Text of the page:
|Re: HP33S Checksum|
Message #8 Posted by Ivan Nejgebauer on 9 June 2006, 7:31 a.m.,
in response to message #1 by Derek
Can someone possibly tell me how the label check digits on a 33S are calculated? (shift left -> mem -> 2 ->shift right -> show). It's a long story but basically, I need to duplicate the process programmatically.
Ah, that's one of the reasons I wanted to get a 33S myself (another long story.) I don't have a ready answer to your question, but I do have an idea how to identify the checksum algorithm, if it is a common one. I believe it is, because
- By all accounts, development of the 33S firmware was a bit of a rush job, as witnessed by the number of initial bugs, complete disregard for memory efficiency and the (relatively) short time frame.
- That being the case, I seriously doubt that any significant time was spent on analyzing the frequency and type of program entry errors and finding some funky CRC polynomial that would minimize checksum collisions.
Therefore, I am reasonably certain that the chosen algorithm was something well known and widely available, such as CRC-32 or Adler-32. These are 32-bit checksums, so probably the upper 16 bits of the result are discarded or exclusive-ORed with the lower 16 bits.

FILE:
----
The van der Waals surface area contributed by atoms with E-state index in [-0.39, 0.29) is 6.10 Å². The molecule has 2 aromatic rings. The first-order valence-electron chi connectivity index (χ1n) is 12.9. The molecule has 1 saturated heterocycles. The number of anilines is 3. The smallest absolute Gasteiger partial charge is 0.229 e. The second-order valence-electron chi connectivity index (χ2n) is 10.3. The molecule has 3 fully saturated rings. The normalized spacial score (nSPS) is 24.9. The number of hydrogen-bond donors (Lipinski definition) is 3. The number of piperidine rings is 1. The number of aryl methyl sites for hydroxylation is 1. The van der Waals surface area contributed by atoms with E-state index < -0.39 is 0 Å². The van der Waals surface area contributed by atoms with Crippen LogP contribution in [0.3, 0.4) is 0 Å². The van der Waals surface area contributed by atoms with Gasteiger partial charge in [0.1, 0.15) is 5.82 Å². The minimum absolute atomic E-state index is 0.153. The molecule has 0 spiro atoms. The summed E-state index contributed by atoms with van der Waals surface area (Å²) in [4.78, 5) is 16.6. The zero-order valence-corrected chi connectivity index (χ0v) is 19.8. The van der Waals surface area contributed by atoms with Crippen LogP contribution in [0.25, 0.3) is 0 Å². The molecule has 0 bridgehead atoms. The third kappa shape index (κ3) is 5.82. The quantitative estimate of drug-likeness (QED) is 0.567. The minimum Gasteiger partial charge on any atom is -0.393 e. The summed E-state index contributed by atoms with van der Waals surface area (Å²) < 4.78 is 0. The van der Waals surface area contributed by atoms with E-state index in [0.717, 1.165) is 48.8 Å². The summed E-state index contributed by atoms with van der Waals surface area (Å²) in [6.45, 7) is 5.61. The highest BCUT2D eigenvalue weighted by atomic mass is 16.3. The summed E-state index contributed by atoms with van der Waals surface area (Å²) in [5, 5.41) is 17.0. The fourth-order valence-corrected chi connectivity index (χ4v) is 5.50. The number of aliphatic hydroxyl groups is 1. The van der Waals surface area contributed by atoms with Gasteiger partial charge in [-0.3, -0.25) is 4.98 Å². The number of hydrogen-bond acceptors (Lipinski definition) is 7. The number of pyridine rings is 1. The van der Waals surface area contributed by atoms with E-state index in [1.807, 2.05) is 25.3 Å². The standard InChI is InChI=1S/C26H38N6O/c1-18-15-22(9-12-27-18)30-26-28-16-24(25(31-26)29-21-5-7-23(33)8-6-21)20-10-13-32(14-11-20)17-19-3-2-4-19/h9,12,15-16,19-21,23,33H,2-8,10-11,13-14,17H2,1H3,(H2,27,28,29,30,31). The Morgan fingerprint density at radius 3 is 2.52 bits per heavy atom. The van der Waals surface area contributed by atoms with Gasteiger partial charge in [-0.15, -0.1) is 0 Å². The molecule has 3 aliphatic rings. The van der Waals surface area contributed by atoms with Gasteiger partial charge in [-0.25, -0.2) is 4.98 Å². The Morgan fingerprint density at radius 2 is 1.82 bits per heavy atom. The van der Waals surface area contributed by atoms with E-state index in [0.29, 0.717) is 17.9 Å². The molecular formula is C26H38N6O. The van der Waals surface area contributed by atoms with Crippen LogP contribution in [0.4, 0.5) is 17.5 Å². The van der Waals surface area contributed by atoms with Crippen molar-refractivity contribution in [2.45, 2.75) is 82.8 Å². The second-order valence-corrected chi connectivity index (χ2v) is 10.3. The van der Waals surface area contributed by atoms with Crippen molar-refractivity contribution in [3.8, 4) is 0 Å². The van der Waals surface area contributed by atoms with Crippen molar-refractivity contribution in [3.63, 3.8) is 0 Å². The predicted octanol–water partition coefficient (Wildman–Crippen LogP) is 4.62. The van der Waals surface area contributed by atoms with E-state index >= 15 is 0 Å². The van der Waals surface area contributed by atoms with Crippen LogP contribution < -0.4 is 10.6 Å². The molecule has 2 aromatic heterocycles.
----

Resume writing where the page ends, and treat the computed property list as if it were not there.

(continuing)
So, how to find out? Depends on what is the shortest program you can write and get the checksum for. Let's assume it is a label alone, e.g.,
A0001 LBL A
You know it is three bytes long, and you know the checksum. You don't know the byte values, nor the algorithm. Suppose that the algorithm is CRC-32, and check all 2^(3*8) values to see which ones produce the known checksum. You will get a number of collisions, so try to find a value which makes sense for the label step.
Once you have this tentative value, extend the program by a single instruction, say RTN, and repeat the process. Try another algorithm if the assumed one gives nonsensical results, etc. Mapping the entire instruction set (and constants, and in-program equations) is likely to be gruelling work, but I believe it could be done.